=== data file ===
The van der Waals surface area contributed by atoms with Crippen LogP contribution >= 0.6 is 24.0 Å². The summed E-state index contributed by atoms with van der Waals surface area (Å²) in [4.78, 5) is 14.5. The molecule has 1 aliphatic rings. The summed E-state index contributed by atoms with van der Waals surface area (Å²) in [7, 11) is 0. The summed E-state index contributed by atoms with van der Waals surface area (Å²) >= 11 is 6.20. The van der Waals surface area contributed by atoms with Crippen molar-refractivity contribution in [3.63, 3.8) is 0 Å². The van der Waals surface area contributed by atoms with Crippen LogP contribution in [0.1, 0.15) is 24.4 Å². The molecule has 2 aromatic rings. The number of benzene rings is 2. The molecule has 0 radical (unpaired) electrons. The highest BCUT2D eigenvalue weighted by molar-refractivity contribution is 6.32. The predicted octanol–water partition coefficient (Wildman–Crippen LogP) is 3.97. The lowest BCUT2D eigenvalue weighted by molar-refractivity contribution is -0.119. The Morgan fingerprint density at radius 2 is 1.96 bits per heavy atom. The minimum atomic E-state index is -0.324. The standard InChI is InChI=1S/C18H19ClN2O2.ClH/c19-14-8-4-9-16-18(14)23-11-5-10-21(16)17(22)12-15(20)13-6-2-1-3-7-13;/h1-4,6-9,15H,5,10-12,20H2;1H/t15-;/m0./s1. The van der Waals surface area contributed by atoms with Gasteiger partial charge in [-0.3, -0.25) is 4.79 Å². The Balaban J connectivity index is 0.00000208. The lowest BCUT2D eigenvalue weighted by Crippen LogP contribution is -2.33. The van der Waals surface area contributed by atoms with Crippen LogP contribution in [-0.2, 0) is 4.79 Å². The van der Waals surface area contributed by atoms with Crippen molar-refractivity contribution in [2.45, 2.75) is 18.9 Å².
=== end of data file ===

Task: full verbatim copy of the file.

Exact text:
The van der Waals surface area contributed by atoms with Crippen LogP contribution >= 0.6 is 24.0 Å². The summed E-state index contributed by atoms with van der Waals surface area (Å²) in [4.78, 5) is 14.5. The molecule has 1 aliphatic rings. The summed E-state index contributed by atoms with van der Waals surface area (Å²) in [7, 11) is 0. The summed E-state index contributed by atoms with van der Waals surface area (Å²) >= 11 is 6.20. The van der Waals surface area contributed by atoms with Crippen molar-refractivity contribution in [3.63, 3.8) is 0 Å². The van der Waals surface area contributed by atoms with Crippen LogP contribution in [0.1, 0.15) is 24.4 Å². The molecule has 2 aromatic rings. The number of benzene rings is 2. The molecule has 0 radical (unpaired) electrons. The highest BCUT2D eigenvalue weighted by molar-refractivity contribution is 6.32. The predicted octanol–water partition coefficient (Wildman–Crippen LogP) is 3.97. The lowest BCUT2D eigenvalue weighted by molar-refractivity contribution is -0.119. The Morgan fingerprint density at radius 2 is 1.96 bits per heavy atom. The minimum atomic E-state index is -0.324. The standard InChI is InChI=1S/C18H19ClN2O2.ClH/c19-14-8-4-9-16-18(14)23-11-5-10-21(16)17(22)12-15(20)13-6-2-1-3-7-13;/h1-4,6-9,15H,5,10-12,20H2;1H/t15-;/m0./s1. The van der Waals surface area contributed by atoms with Gasteiger partial charge in [-0.3, -0.25) is 4.79 Å². The Balaban J connectivity index is 0.00000208. The lowest BCUT2D eigenvalue weighted by Crippen LogP contribution is -2.33. The van der Waals surface area contributed by atoms with Crippen LogP contribution in [-0.2, 0) is 4.79 Å². The van der Waals surface area contributed by atoms with Crippen molar-refractivity contribution in [2.45, 2.75) is 18.9 Å².